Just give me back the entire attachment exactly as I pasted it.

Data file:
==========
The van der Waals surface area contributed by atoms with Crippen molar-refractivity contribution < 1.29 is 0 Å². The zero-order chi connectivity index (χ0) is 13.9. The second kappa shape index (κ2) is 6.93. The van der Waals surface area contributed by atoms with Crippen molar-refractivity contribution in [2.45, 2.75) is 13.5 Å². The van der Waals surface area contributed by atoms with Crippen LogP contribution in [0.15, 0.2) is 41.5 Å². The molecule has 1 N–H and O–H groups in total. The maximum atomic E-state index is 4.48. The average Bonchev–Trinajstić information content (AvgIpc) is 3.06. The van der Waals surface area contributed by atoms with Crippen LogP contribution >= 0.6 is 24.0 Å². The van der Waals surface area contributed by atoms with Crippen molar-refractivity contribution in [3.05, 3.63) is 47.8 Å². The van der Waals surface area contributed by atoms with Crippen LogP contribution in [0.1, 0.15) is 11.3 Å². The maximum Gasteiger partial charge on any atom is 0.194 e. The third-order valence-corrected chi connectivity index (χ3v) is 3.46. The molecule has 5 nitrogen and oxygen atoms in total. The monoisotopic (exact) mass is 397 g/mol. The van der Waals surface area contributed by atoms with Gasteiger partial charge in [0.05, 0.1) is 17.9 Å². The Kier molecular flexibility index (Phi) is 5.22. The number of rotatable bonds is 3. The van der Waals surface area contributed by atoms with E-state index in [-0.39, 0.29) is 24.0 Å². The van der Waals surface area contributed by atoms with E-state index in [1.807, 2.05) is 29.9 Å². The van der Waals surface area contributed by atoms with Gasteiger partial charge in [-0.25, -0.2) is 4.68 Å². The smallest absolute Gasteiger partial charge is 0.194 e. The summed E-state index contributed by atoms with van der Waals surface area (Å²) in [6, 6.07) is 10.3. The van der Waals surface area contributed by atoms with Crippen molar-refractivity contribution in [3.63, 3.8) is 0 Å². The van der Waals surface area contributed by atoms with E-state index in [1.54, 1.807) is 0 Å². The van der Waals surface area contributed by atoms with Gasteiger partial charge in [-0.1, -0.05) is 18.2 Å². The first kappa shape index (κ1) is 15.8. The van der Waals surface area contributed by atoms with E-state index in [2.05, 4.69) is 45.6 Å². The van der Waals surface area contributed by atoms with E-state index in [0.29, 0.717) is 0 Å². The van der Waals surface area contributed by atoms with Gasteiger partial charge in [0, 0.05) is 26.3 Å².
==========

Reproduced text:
The van der Waals surface area contributed by atoms with Crippen molar-refractivity contribution < 1.29 is 0 Å². The zero-order chi connectivity index (χ0) is 13.9. The second kappa shape index (κ2) is 6.93. The van der Waals surface area contributed by atoms with Crippen molar-refractivity contribution in [2.45, 2.75) is 13.5 Å². The van der Waals surface area contributed by atoms with Crippen LogP contribution in [0.15, 0.2) is 41.5 Å². The molecule has 1 N–H and O–H groups in total. The maximum atomic E-state index is 4.48. The average Bonchev–Trinajstić information content (AvgIpc) is 3.06. The van der Waals surface area contributed by atoms with Crippen LogP contribution >= 0.6 is 24.0 Å². The van der Waals surface area contributed by atoms with Crippen molar-refractivity contribution in [3.05, 3.63) is 47.8 Å². The van der Waals surface area contributed by atoms with Crippen LogP contribution in [0.1, 0.15) is 11.3 Å². The maximum Gasteiger partial charge on any atom is 0.194 e. The third-order valence-corrected chi connectivity index (χ3v) is 3.46. The molecule has 5 nitrogen and oxygen atoms in total. The monoisotopic (exact) mass is 397 g/mol. The van der Waals surface area contributed by atoms with Gasteiger partial charge in [0.05, 0.1) is 17.9 Å². The Kier molecular flexibility index (Phi) is 5.22. The number of rotatable bonds is 3. The van der Waals surface area contributed by atoms with E-state index in [-0.39, 0.29) is 24.0 Å². The van der Waals surface area contributed by atoms with E-state index in [1.807, 2.05) is 29.9 Å². The van der Waals surface area contributed by atoms with Gasteiger partial charge in [-0.25, -0.2) is 4.68 Å². The smallest absolute Gasteiger partial charge is 0.194 e. The summed E-state index contributed by atoms with van der Waals surface area (Å²) in [6, 6.07) is 10.3. The van der Waals surface area contributed by atoms with Crippen molar-refractivity contribution in [3.63, 3.8) is 0 Å². The van der Waals surface area contributed by atoms with E-state index in [1.54, 1.807) is 0 Å². The van der Waals surface area contributed by atoms with Gasteiger partial charge in [-0.1, -0.05) is 18.2 Å². The first kappa shape index (κ1) is 15.8. The van der Waals surface area contributed by atoms with E-state index in [2.05, 4.69) is 45.6 Å². The van der Waals surface area contributed by atoms with E-state index in [0.29, 0.717) is 0 Å². The van der Waals surface area contributed by atoms with Gasteiger partial charge in [0, 0.05) is 26.3 Å².